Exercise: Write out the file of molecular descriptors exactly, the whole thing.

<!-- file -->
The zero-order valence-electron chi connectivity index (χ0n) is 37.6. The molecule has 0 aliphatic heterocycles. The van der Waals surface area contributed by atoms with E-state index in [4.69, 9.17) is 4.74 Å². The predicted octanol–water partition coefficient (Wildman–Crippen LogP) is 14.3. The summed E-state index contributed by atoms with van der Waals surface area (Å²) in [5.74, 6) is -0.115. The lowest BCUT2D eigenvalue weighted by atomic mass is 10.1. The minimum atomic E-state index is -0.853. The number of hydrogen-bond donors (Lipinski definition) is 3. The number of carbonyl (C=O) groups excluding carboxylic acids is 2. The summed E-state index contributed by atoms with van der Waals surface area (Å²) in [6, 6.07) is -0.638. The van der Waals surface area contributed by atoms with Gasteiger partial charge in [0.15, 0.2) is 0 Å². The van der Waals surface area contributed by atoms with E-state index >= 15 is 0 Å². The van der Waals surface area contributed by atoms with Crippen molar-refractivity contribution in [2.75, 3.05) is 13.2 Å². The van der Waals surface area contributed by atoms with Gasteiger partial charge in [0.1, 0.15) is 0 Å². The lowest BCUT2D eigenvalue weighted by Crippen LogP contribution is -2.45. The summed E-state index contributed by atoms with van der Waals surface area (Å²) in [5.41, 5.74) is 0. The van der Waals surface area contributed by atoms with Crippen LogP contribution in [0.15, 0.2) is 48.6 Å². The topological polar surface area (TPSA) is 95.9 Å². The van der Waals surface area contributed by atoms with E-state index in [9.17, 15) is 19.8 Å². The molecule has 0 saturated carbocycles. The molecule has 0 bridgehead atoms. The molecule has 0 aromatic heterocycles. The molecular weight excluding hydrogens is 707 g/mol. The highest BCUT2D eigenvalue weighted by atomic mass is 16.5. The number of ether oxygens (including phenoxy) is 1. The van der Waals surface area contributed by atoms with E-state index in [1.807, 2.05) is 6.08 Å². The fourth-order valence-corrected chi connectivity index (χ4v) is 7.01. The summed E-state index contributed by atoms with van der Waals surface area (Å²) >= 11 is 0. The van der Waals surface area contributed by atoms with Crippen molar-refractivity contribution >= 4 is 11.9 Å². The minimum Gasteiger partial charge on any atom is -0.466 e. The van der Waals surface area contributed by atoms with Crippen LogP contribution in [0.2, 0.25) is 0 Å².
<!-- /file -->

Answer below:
The zero-order valence-electron chi connectivity index (χ0n) is 37.6. The molecule has 0 aliphatic heterocycles. The van der Waals surface area contributed by atoms with E-state index in [4.69, 9.17) is 4.74 Å². The predicted octanol–water partition coefficient (Wildman–Crippen LogP) is 14.3. The summed E-state index contributed by atoms with van der Waals surface area (Å²) in [5.74, 6) is -0.115. The lowest BCUT2D eigenvalue weighted by atomic mass is 10.1. The minimum atomic E-state index is -0.853. The number of hydrogen-bond donors (Lipinski definition) is 3. The number of carbonyl (C=O) groups excluding carboxylic acids is 2. The summed E-state index contributed by atoms with van der Waals surface area (Å²) in [6, 6.07) is -0.638. The van der Waals surface area contributed by atoms with Gasteiger partial charge in [0.15, 0.2) is 0 Å². The van der Waals surface area contributed by atoms with E-state index >= 15 is 0 Å². The van der Waals surface area contributed by atoms with Crippen molar-refractivity contribution in [2.75, 3.05) is 13.2 Å². The van der Waals surface area contributed by atoms with Gasteiger partial charge in [0.1, 0.15) is 0 Å². The lowest BCUT2D eigenvalue weighted by Crippen LogP contribution is -2.45. The summed E-state index contributed by atoms with van der Waals surface area (Å²) in [5.41, 5.74) is 0. The van der Waals surface area contributed by atoms with Crippen LogP contribution in [0.15, 0.2) is 48.6 Å². The topological polar surface area (TPSA) is 95.9 Å². The van der Waals surface area contributed by atoms with E-state index in [9.17, 15) is 19.8 Å². The molecule has 0 saturated carbocycles. The molecule has 0 bridgehead atoms. The molecule has 0 aromatic heterocycles. The molecular weight excluding hydrogens is 707 g/mol. The highest BCUT2D eigenvalue weighted by atomic mass is 16.5. The number of ether oxygens (including phenoxy) is 1. The van der Waals surface area contributed by atoms with E-state index in [1.807, 2.05) is 6.08 Å². The fourth-order valence-corrected chi connectivity index (χ4v) is 7.01. The summed E-state index contributed by atoms with van der Waals surface area (Å²) >= 11 is 0. The van der Waals surface area contributed by atoms with Crippen molar-refractivity contribution >= 4 is 11.9 Å². The minimum Gasteiger partial charge on any atom is -0.466 e. The van der Waals surface area contributed by atoms with Crippen LogP contribution in [0.2, 0.25) is 0 Å².